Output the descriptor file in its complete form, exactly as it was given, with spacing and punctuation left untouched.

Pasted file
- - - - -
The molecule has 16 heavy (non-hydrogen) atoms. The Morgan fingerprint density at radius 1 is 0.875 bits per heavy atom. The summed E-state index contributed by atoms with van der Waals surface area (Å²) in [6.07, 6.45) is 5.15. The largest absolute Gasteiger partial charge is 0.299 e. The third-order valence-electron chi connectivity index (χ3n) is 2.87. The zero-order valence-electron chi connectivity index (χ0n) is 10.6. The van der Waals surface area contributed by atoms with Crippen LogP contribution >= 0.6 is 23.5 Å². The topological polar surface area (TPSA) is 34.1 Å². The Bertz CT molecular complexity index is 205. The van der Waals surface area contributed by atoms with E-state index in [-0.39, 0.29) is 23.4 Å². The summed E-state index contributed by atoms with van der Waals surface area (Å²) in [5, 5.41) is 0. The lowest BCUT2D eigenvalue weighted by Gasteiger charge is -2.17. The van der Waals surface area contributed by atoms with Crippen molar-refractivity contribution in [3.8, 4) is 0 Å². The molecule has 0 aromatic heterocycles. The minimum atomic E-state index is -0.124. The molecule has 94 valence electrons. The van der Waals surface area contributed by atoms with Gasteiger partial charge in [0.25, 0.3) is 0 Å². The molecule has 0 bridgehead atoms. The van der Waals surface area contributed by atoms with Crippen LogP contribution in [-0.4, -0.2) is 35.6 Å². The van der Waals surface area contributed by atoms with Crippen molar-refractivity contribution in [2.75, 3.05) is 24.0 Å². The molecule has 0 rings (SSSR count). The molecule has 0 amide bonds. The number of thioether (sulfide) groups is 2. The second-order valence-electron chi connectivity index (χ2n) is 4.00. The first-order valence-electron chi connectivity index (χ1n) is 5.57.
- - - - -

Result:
The molecule has 16 heavy (non-hydrogen) atoms. The Morgan fingerprint density at radius 1 is 0.875 bits per heavy atom. The summed E-state index contributed by atoms with van der Waals surface area (Å²) in [6.07, 6.45) is 5.15. The largest absolute Gasteiger partial charge is 0.299 e. The third-order valence-electron chi connectivity index (χ3n) is 2.87. The zero-order valence-electron chi connectivity index (χ0n) is 10.6. The van der Waals surface area contributed by atoms with Crippen LogP contribution >= 0.6 is 23.5 Å². The topological polar surface area (TPSA) is 34.1 Å². The Bertz CT molecular complexity index is 205. The van der Waals surface area contributed by atoms with E-state index in [-0.39, 0.29) is 23.4 Å². The summed E-state index contributed by atoms with van der Waals surface area (Å²) in [5, 5.41) is 0. The lowest BCUT2D eigenvalue weighted by Gasteiger charge is -2.17. The van der Waals surface area contributed by atoms with Crippen molar-refractivity contribution in [3.8, 4) is 0 Å². The molecule has 0 aromatic heterocycles. The minimum atomic E-state index is -0.124. The molecule has 94 valence electrons. The van der Waals surface area contributed by atoms with Gasteiger partial charge in [0.25, 0.3) is 0 Å². The molecule has 0 bridgehead atoms. The van der Waals surface area contributed by atoms with Crippen LogP contribution in [-0.4, -0.2) is 35.6 Å². The van der Waals surface area contributed by atoms with Crippen molar-refractivity contribution in [2.75, 3.05) is 24.0 Å². The molecule has 0 rings (SSSR count). The molecule has 0 amide bonds. The number of thioether (sulfide) groups is 2. The second-order valence-electron chi connectivity index (χ2n) is 4.00. The first-order valence-electron chi connectivity index (χ1n) is 5.57.